The Court stated that Brady imposes on prosecutors “a duty to learn of any favorable evidence known to the others acting on the government’s behalf in [a] case, including the police.” (Kyles v Whitley, 514 U.S. at p. 437.) Prosecutors are deemed constructively aware of Brady material known to anyone on the prosecution team and must share that information with the defense. (See In re Brown (1998) 17 Cal.4th 873, 879.) In this context, construing the Pitchess statutes to cut off the flow of information from law enforcement personnel to prosecutors would be an anathema to Brady compliance.

And although the showing required for a Pitchess motion to trigger in camera review “is not high” (Johnson, at p. 720), neither is it imaginary. Without Brady alerts, prosecutors may be unaware that a Pitchess motion should be filed – and such a motion, if filed, may not succeed. Thus, interpreting the Pitchess statutes to prohibit Brady alerts would pose a substantial threat to Brady compliance.

The Court also observed that a barrier to alerting prosecutors of potential Brady material would also put deputies in a precarious position. The Fourteenth Amendment underlying Brady imposes obligations on states and their agents – not just, derivatively, on prosecutors. Law enforcement personnel are required to share Brady material with the prosecution. (See, e.g., Carrillo v. County of Los Angeles (9th Cir. 2015) 798 F.3d 1210, 1219-1223 & fn. 12.)  The harder it is for prosecutors to access that material, the greater the need for deputies to volunteer it.

The Association’s contrary view that “Brady relates only to the prosecutor” and that “Brady . . . does not impose obligations on law enforcement” is distressing and wrong. The prosecution may bear ultimate responsibility for ensuring that necessary disclosures are made to the defense (see In re Brown, supra, 17 Cal.4th at p. 881), but that does not mean law enforcement personnel have no role to play. This is not to imply that Brady alerts are a constitutionally required means of ensuring Brady compliance; only that disclosure of Brady material is required, and that Brady alerts help to ensure satisfaction of that requirement.

But when a department seeks to transmit a Brady alert to prosecutors, allowing the department to do so mitigates the risk of a constitutional violation. With Brady in mind (see Mooc, supra, 26 Cal.4th at p. 1225), the term “confidential” (§832.7(a)) must be understood to permit such alerts.”

The Supreme Court reiterated its holding in Johnson and said, “[w]e viewed Brady alerts as so ‘laudable’ that we attached to our opinion the SFPD order establishing department procedures for Brady disclosure of materials in employee personnel files.”

The Court continued “[t]o now hold that Johnson’s interpretation of “confidential” forbids Brady alerts would be to read our opinion as announcing an interpretation that both: (i) depends on the legality of Brady alerts; and yet (ii) implies that such alerts are unlawful. Precedent cannot compel a result if it points toward a self-defeating conclusion.”

Although the statutes may shield the fact than officer has been disciplined from disclosure to the public at large, the mere fact of discipline, disclosed merely to prosecutors, raises less significant privacy concerns than the underlying records at issue in Johnson. The department may share this limited information, for the limited purpose of ensuring Brady compliance, with the limited class of persons (i.e., prosecutors with a particularized need to know.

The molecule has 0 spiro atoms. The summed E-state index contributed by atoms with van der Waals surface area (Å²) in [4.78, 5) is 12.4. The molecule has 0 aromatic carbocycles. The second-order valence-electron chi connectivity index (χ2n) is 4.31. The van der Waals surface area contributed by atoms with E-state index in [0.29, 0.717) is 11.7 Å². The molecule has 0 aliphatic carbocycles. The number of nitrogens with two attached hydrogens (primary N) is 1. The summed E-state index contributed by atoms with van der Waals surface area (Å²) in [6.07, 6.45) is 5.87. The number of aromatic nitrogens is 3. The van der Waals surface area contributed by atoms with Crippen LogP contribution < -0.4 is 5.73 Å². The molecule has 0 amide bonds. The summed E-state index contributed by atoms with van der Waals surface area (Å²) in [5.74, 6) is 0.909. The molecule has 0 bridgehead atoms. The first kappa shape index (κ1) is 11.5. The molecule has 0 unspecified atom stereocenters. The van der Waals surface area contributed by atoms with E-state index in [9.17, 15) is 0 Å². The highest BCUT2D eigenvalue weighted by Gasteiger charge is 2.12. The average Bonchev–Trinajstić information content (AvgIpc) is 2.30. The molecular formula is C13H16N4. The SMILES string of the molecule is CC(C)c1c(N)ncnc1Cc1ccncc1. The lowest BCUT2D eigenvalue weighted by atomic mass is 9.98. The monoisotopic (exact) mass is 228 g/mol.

We think this decision will finally put to bed the debate about the role of law enforcement agencies in the Brady rule. It seems inescapable that there is a duty upon law enforcement agencies to at least review the personnel records of its officers to determine if there is potential Brady material in those records. The categories of documents reviewed by LASD in the ALADS case provides a good list of founded misconduct violations to include in the review.

Assuming an agency identifies an officer with such a founded misconduct history, the agency would be well-advised, at this point, to alert the local prosecutor’s office of that bare fact.

Once placed on notice, the prosecutor has two ways to satisfy its burden under Brady of one of those officers is a witness in a prosecution: (1) File and serve its own Pitchess motion or (2) transfer the information provided concerning the witness officer to the defense. The Johnson court held the mere transfer of the Brady alert to the defense satisfies the prosecutor’s Brady obligation.  It is then up to the defense to file and serve a Pitchess motion.

Thus, we believe there will be an increase in this activity following ALADS. Frankly, most prosecutors will choose option number 2 and merely advise the defense of the information.

What will follow is a concomitant increase in Pitchess motions by the defense in which they will merely state, “The DA told me that the arresting agency says there’s maybe Brady material, so Judge please look at the records and let us know.” Johnson made it clear the mere Brady tip alone is insufficient to grant a Pitchess motion; independent good cause must also be established.  The Second District Court of Appeal in Serrano held the Brady tip alone is sufficient. (See Serrano v. Superior Court (2017) 16 Cal.App.5th 759.)  That will be the fight in the future.

As always, if you wish to discuss this matter in greater detail, please feel free to contact Gregory P. Palmer or James R. Touchstone at (714) 446–1400 or via email at gpp@jones-mayer.com or jrt@jones-mayer.com, respectively.